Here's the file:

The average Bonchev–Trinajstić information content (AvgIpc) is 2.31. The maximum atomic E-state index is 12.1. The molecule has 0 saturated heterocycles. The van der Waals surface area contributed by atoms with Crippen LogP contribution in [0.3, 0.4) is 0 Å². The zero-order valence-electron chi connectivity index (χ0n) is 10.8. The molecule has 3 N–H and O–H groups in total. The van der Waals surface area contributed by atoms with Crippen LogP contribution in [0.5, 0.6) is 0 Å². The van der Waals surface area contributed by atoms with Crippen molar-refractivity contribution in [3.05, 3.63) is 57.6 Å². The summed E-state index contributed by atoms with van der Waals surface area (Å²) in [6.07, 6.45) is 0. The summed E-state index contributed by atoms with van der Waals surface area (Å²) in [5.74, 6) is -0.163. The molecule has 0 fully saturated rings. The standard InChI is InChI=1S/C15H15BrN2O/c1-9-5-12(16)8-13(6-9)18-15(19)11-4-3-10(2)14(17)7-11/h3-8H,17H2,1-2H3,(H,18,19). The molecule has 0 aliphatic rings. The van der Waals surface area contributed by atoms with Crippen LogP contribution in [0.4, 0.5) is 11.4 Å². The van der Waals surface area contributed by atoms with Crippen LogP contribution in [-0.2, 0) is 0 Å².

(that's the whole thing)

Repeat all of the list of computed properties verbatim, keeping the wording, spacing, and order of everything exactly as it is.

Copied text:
The average Bonchev–Trinajstić information content (AvgIpc) is 2.31. The maximum atomic E-state index is 12.1. The molecule has 0 saturated heterocycles. The van der Waals surface area contributed by atoms with Crippen LogP contribution in [0.3, 0.4) is 0 Å². The zero-order valence-electron chi connectivity index (χ0n) is 10.8. The molecule has 3 N–H and O–H groups in total. The van der Waals surface area contributed by atoms with Crippen LogP contribution in [0.5, 0.6) is 0 Å². The van der Waals surface area contributed by atoms with Crippen molar-refractivity contribution in [3.05, 3.63) is 57.6 Å². The summed E-state index contributed by atoms with van der Waals surface area (Å²) in [6.07, 6.45) is 0. The summed E-state index contributed by atoms with van der Waals surface area (Å²) in [5.74, 6) is -0.163. The molecule has 0 fully saturated rings. The standard InChI is InChI=1S/C15H15BrN2O/c1-9-5-12(16)8-13(6-9)18-15(19)11-4-3-10(2)14(17)7-11/h3-8H,17H2,1-2H3,(H,18,19). The molecule has 0 aliphatic rings. The van der Waals surface area contributed by atoms with Crippen LogP contribution in [0.4, 0.5) is 11.4 Å². The van der Waals surface area contributed by atoms with Crippen LogP contribution in [-0.2, 0) is 0 Å².